Jesus understands the work of prayer, indeed, the work of God, to be that of bring God’s kingdom rule and kingdom will from heaven down to earth.  These are not mutually exclusive terms, but rather ones that are separated for a time but being slowly brought back together.

The question for this class is “Are there other places, other ways of heaven coming to earth?” beyond just Jesus in the incarnation and the final end, or the finalé, of all creation?

Place, Person, People

The answer is emphatically yes, that God has been and will be “with us” in different ways.  In the following classes we will broadly look at three ways that God has been with us.

First, God’s presence was principally located in a Place, the Temple of Israel.

Second, God’s presence was principally located in a Person, Jesus the Son of God.

Third, God’s presence was principally located in a People, the Church,  new Temple.

But before we get to all this, we are going to start with Genesis 1 and 2 and ask if we can see God’s presence dwelling with humanity at the very beginning and what this might mean for the rest of the story.

So this Sunday we’ll be talking about Genesis One.

Here is the complete series: 1, 2, 3a, 3b, 4, 5, 6.

God With Us, #1: From Garden to Garden.

New Jerusalem, by Gustave Doré
New Jerusalem, by Gustave Doré

The season of Advent prompts me to think on the coming of Christ, of Immanuel, God with us.  It makes me think of the deep mysteries of the Incarnation and the doctrine of Christology (that Christ is both God and human).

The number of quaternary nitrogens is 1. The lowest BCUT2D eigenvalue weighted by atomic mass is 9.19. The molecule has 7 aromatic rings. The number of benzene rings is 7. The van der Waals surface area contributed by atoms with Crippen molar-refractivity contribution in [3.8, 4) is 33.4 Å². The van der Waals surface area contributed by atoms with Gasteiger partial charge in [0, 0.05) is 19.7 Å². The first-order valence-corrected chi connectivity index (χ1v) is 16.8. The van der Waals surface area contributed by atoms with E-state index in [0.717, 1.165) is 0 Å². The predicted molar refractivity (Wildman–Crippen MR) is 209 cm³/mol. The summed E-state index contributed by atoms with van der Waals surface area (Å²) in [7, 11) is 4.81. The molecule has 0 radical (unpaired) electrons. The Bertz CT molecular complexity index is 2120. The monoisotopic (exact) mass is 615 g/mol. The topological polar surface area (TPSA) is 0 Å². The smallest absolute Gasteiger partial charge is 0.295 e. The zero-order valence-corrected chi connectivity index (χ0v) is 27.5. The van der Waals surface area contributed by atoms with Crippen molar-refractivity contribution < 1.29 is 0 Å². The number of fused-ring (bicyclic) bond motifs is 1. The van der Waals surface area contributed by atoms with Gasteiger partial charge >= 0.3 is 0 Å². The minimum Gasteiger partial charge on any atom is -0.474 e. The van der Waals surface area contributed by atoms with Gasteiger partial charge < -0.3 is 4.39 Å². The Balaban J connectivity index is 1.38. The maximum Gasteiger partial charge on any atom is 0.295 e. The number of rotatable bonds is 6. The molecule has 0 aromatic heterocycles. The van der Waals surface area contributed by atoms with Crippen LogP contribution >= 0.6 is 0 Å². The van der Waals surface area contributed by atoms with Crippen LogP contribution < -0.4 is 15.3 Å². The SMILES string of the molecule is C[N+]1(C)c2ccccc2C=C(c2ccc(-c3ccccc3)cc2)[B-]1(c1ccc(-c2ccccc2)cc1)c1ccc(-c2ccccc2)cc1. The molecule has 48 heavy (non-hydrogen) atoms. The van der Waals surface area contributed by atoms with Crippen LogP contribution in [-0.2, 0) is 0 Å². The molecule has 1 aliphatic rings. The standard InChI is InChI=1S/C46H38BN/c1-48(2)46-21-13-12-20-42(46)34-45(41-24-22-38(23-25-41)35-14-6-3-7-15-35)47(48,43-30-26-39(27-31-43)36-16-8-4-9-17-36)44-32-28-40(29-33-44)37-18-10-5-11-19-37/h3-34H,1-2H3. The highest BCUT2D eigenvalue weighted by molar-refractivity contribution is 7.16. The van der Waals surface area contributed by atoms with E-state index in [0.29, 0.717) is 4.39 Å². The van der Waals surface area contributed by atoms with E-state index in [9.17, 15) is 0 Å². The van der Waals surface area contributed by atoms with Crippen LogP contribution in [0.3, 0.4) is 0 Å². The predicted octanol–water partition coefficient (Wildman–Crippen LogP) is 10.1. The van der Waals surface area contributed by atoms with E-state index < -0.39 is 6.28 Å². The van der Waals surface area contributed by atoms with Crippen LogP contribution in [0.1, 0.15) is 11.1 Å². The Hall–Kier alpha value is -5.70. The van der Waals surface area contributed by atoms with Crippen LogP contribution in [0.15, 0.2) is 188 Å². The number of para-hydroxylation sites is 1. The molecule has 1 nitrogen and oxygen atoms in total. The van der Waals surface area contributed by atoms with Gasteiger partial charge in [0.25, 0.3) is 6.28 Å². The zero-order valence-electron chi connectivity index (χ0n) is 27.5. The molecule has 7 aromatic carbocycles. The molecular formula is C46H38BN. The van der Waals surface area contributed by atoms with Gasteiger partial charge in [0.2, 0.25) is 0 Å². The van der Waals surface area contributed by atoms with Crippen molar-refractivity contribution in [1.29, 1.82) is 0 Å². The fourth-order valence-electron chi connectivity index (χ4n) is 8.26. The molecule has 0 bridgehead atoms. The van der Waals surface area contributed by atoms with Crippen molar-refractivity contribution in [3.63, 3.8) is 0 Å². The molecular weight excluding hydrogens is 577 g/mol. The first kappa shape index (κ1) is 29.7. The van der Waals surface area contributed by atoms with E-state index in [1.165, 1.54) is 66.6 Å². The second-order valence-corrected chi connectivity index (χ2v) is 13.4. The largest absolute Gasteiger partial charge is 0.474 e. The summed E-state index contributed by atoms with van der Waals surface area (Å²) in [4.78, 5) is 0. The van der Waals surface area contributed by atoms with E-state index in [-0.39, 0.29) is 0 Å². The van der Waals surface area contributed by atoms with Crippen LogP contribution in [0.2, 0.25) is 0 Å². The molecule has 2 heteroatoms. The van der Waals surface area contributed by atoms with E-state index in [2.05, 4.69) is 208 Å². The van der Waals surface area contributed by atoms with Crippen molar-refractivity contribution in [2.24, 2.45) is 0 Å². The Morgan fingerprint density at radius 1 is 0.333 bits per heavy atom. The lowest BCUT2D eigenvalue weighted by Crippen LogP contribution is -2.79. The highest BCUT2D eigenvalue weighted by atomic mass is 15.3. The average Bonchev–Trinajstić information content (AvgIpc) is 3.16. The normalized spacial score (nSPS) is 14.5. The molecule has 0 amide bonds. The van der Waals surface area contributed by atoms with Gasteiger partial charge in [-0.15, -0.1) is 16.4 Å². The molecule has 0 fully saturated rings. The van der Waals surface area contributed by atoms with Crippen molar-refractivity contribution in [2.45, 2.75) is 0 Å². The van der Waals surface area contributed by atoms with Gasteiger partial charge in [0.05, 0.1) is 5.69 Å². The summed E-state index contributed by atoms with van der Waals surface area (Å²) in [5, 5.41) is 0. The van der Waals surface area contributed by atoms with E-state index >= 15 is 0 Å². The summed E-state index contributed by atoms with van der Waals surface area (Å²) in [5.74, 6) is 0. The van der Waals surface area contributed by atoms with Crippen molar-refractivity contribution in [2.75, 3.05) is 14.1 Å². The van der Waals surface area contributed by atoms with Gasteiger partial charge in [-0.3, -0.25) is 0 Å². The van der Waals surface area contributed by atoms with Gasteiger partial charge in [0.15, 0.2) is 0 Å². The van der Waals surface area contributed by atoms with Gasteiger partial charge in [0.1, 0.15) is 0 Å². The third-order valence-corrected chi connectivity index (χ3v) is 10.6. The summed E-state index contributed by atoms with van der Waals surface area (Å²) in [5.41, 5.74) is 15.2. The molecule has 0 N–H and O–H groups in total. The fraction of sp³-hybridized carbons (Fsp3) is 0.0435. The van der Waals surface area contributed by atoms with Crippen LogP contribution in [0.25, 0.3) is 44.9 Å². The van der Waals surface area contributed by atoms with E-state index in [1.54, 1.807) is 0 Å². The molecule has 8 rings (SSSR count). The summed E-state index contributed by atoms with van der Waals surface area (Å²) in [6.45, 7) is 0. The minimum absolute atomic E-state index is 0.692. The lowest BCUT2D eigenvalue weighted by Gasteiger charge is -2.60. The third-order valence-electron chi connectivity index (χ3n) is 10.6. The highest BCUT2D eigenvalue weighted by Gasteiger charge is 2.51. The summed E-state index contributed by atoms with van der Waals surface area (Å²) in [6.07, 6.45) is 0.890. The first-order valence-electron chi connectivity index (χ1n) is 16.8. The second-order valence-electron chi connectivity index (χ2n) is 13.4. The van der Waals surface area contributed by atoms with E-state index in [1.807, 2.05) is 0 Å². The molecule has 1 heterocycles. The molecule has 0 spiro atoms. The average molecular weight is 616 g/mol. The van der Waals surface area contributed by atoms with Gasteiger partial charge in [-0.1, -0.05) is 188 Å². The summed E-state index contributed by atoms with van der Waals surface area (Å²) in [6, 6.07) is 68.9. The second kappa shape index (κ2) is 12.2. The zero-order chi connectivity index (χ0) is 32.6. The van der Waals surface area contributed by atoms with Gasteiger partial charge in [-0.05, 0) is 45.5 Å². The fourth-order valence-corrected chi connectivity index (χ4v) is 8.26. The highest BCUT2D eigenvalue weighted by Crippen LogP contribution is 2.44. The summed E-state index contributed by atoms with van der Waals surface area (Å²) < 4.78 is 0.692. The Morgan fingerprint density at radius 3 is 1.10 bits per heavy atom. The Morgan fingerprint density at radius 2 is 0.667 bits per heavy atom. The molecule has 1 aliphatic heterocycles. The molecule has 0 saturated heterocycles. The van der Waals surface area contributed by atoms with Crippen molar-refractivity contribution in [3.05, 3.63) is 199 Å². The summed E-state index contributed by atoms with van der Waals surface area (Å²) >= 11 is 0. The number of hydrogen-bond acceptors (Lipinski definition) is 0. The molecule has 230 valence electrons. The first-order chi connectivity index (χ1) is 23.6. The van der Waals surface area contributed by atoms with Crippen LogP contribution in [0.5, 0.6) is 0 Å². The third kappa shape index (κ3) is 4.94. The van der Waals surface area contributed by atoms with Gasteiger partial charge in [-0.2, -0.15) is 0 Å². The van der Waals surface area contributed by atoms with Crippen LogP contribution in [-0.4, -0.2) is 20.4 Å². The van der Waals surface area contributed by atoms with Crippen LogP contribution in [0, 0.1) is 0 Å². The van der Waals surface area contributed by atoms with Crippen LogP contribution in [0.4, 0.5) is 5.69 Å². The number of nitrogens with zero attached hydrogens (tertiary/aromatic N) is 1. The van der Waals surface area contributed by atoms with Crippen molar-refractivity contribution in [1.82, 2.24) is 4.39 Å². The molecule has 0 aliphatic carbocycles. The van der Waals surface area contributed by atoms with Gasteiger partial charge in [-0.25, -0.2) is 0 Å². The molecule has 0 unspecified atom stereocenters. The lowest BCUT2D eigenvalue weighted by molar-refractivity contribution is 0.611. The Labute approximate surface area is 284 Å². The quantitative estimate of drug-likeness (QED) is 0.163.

And yesterday was the first Sunday of Advent, the day in which we remember that not only did Christ come to set his people free in the past, but that that he will come again (how many of your preach the Second Coming at least once a year?).

God’s New Dwelling Place

Think of John apocalyptic vision: With the coming of the New Heavens and the New Earth this is what John proclaims:

“Behold! God’s dwelling place is now among the people, and he will dwell with them. They will be his people, and God himself will be with them and be their God.” (Rev. 21:3)

When Christ comes again and establishes his kingdom it will mean that God is again dwelling among his people.  God will live with his people.

This “dwelling place” in some translations is more accurately termed “tabernacle” (sk?n?), reminding us of God’s first portable temple.  It also reminds us of other time God’s “tabernacle” was among the people when the Word “took on flesh and made his dwelling (sk?no?) among us” (John 1:14).

God’s Old Dwelling Place

And was not the Garden of Eden meant to be a place for God to dwell with God’s people?

After that fateful fruit episode in the Garden we hear of God walking in the Garden looking for Adam and Eve.  Do we think this happened only because God was stalking Adam and Eve after their transgression, but pretty much ignored them beforehand? No.  God delighted to dwell with them in the Garden and regularly joined them there

God wanted to be with us.

God With Us, Now

It is safe to say this has always been God’s plan: that God would dwell with his people, from the Garden of Eden to the Garden of the New City.  It may have even been the entire purpose of creation was that God would dwell with his people.

But this “God with Us” is not only something in the past now lost, or something in the future to be gained.  Rather it is something that happens even now.

As we look into the reality of “God With Us” this Advent I hope that we come to realize that God is always with us, even to the end of the age.